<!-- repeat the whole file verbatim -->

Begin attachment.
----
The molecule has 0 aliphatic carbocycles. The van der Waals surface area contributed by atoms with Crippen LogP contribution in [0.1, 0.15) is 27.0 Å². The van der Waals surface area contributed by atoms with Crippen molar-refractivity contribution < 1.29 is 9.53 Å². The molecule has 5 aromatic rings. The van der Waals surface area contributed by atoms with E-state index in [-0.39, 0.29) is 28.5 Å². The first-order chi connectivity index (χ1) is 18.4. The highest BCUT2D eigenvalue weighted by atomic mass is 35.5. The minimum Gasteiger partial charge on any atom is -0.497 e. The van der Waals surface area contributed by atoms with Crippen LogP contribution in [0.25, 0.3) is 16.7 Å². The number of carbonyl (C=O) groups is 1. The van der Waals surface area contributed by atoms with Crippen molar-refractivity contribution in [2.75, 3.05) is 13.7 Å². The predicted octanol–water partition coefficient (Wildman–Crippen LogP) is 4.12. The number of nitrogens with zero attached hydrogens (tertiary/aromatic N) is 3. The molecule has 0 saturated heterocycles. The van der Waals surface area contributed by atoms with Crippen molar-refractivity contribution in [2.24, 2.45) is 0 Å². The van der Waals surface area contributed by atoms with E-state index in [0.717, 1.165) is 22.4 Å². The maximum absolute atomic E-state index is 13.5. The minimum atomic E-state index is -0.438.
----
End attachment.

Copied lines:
The molecule has 0 aliphatic carbocycles. The van der Waals surface area contributed by atoms with Crippen LogP contribution in [0.1, 0.15) is 27.0 Å². The van der Waals surface area contributed by atoms with Crippen molar-refractivity contribution < 1.29 is 9.53 Å². The molecule has 5 aromatic rings. The van der Waals surface area contributed by atoms with E-state index in [-0.39, 0.29) is 28.5 Å². The first-order chi connectivity index (χ1) is 18.4. The highest BCUT2D eigenvalue weighted by atomic mass is 35.5. The minimum Gasteiger partial charge on any atom is -0.497 e. The van der Waals surface area contributed by atoms with Crippen LogP contribution in [0.25, 0.3) is 16.7 Å². The number of carbonyl (C=O) groups is 1. The van der Waals surface area contributed by atoms with Crippen molar-refractivity contribution in [2.75, 3.05) is 13.7 Å². The predicted octanol–water partition coefficient (Wildman–Crippen LogP) is 4.12. The number of nitrogens with zero attached hydrogens (tertiary/aromatic N) is 3. The molecule has 0 saturated heterocycles. The van der Waals surface area contributed by atoms with Crippen molar-refractivity contribution in [2.24, 2.45) is 0 Å². The van der Waals surface area contributed by atoms with E-state index in [0.717, 1.165) is 22.4 Å². The maximum absolute atomic E-state index is 13.5. The minimum atomic E-state index is -0.438.